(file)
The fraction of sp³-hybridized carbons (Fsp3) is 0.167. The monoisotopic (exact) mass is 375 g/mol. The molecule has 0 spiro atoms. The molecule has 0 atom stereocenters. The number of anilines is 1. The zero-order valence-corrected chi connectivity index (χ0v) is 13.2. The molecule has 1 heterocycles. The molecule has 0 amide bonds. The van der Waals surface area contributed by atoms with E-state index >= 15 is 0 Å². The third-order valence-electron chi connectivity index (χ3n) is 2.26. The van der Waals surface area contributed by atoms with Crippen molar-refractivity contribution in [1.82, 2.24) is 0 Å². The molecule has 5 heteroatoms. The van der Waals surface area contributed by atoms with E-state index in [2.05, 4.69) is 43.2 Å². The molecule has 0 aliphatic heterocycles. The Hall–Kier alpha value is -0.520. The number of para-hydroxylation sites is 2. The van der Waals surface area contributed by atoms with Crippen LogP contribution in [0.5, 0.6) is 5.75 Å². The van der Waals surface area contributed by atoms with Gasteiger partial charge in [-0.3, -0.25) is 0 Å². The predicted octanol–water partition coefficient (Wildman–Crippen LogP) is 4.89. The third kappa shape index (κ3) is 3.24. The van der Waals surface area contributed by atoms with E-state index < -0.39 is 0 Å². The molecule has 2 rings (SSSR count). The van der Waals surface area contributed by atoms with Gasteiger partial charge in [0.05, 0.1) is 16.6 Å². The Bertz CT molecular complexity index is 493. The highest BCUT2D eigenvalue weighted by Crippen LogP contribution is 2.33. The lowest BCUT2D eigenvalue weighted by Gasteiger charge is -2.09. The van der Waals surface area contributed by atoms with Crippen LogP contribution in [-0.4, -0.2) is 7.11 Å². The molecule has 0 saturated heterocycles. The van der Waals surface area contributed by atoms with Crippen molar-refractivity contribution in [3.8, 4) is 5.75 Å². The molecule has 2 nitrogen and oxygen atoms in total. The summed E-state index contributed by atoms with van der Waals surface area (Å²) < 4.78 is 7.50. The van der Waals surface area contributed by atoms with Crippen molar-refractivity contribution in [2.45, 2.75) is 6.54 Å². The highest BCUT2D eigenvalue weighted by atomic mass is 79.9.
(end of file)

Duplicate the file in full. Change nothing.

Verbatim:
The fraction of sp³-hybridized carbons (Fsp3) is 0.167. The monoisotopic (exact) mass is 375 g/mol. The molecule has 0 spiro atoms. The molecule has 0 atom stereocenters. The number of anilines is 1. The zero-order valence-corrected chi connectivity index (χ0v) is 13.2. The molecule has 1 heterocycles. The molecule has 0 amide bonds. The van der Waals surface area contributed by atoms with E-state index >= 15 is 0 Å². The third-order valence-electron chi connectivity index (χ3n) is 2.26. The van der Waals surface area contributed by atoms with Crippen molar-refractivity contribution in [1.82, 2.24) is 0 Å². The molecule has 5 heteroatoms. The van der Waals surface area contributed by atoms with E-state index in [2.05, 4.69) is 43.2 Å². The molecule has 0 aliphatic heterocycles. The Hall–Kier alpha value is -0.520. The number of para-hydroxylation sites is 2. The van der Waals surface area contributed by atoms with Crippen LogP contribution in [0.5, 0.6) is 5.75 Å². The van der Waals surface area contributed by atoms with Gasteiger partial charge in [-0.3, -0.25) is 0 Å². The predicted octanol–water partition coefficient (Wildman–Crippen LogP) is 4.89. The third kappa shape index (κ3) is 3.24. The van der Waals surface area contributed by atoms with E-state index < -0.39 is 0 Å². The molecule has 2 rings (SSSR count). The van der Waals surface area contributed by atoms with Gasteiger partial charge in [0.05, 0.1) is 16.6 Å². The Bertz CT molecular complexity index is 493. The highest BCUT2D eigenvalue weighted by Crippen LogP contribution is 2.33. The lowest BCUT2D eigenvalue weighted by Gasteiger charge is -2.09. The van der Waals surface area contributed by atoms with Crippen LogP contribution in [-0.4, -0.2) is 7.11 Å². The molecule has 0 saturated heterocycles. The van der Waals surface area contributed by atoms with Crippen molar-refractivity contribution in [3.8, 4) is 5.75 Å². The molecule has 2 nitrogen and oxygen atoms in total. The summed E-state index contributed by atoms with van der Waals surface area (Å²) < 4.78 is 7.50. The van der Waals surface area contributed by atoms with Crippen molar-refractivity contribution in [2.45, 2.75) is 6.54 Å². The highest BCUT2D eigenvalue weighted by atomic mass is 79.9.